Umbilical cord blood also contains haematopoietic stem cells, similar to those found in bone marrow, and can be used to regenerate red blood cells and cells of the immune system.

Tissue specific stem cells, often referred to as somatic stem cells or adult stem cells, are more specialized than embryonic or fetal stem cells. They are only able to produce varying cells for the specific tissue or organ they live in. For example, haematopoietic (blood forming) stem cells are found in bone marrow and are only able to generate more cells that are found in the blood, such as red blood cells, white blood cells, or blood platelets. Meaning, tissue specific stem cells found in the blood do not have the ability to produce cells that are found in the liver, and vice versa.

Mesenchymal stem cells are another type of stem cell considered to be somatic, whereas they are multipotent and specialize to produce different cells specific to the skeletal system. They are able to form cartilage cells (chondrocytes), bone cells (osteoblasts), and fat cells (adipocytes).

Adult stem cells can be harvested from small caches in isolated and specific parts of the body, such as bone marrow. These small pockets are meant to maintain the area from which they were derived. These types of stem cells can also be harvested from amniotic fluid to potentially treat birth defects, and from other pluripotent stem cells, as they are able to differentiate into many other forms.

Induced Pluripotent Stem Cells

Induced pluripotent stem (iPS) cells have been engineered in a lab by scientists, converting tissue-specific cells, such as skin cells or blood cells, into pluripotent cells that now act as if they are embryonic. Like embryonic stem cells, they are able to differentiate into any cell found within the human body but they do come with several differences that scientists are still trying to discover and understand.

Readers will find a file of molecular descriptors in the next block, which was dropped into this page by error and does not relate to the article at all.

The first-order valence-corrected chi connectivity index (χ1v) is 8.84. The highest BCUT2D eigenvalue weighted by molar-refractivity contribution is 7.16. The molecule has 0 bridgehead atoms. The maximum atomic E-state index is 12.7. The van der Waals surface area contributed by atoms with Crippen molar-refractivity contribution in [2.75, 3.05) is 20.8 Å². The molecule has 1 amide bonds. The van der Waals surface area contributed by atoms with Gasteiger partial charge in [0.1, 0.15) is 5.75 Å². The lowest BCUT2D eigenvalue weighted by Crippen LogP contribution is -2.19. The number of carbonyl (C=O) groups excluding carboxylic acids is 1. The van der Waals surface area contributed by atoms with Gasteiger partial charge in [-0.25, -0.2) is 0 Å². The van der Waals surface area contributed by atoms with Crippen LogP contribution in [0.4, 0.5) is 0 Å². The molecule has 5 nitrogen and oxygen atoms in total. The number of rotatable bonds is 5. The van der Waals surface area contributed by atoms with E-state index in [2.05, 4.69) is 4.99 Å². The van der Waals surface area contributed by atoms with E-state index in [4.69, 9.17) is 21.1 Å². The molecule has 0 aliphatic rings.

Induced pluripotent stem cells are able to be programmed to function like other embryonic stem cells and have been used to provide cancer-free blood to dying patients. They are also being used to make new discoveries about premature aging, congenital heart disease, osteoarthritis, diabetes, along with many others.

While scientists are still making new discoveries and learning the full scope of how stem cell research can fully benefit those who may be suffering from a wide range of diseases, research has proven that not only are they a key fundamental to the longevity of vital organ and tissue function but that they are also crucial to the healing process. It may be a topic newer to the discussion, but stem cell therapy has been around for a time period longer than 30 years. Just the same with any industry, it is constantly growing and evolving to offer more life-saving technology to those who need it. Now that you may have a better understanding of what stem cells are and how they are used, keep in mind what stem cell therapy can offer you or a loved one today.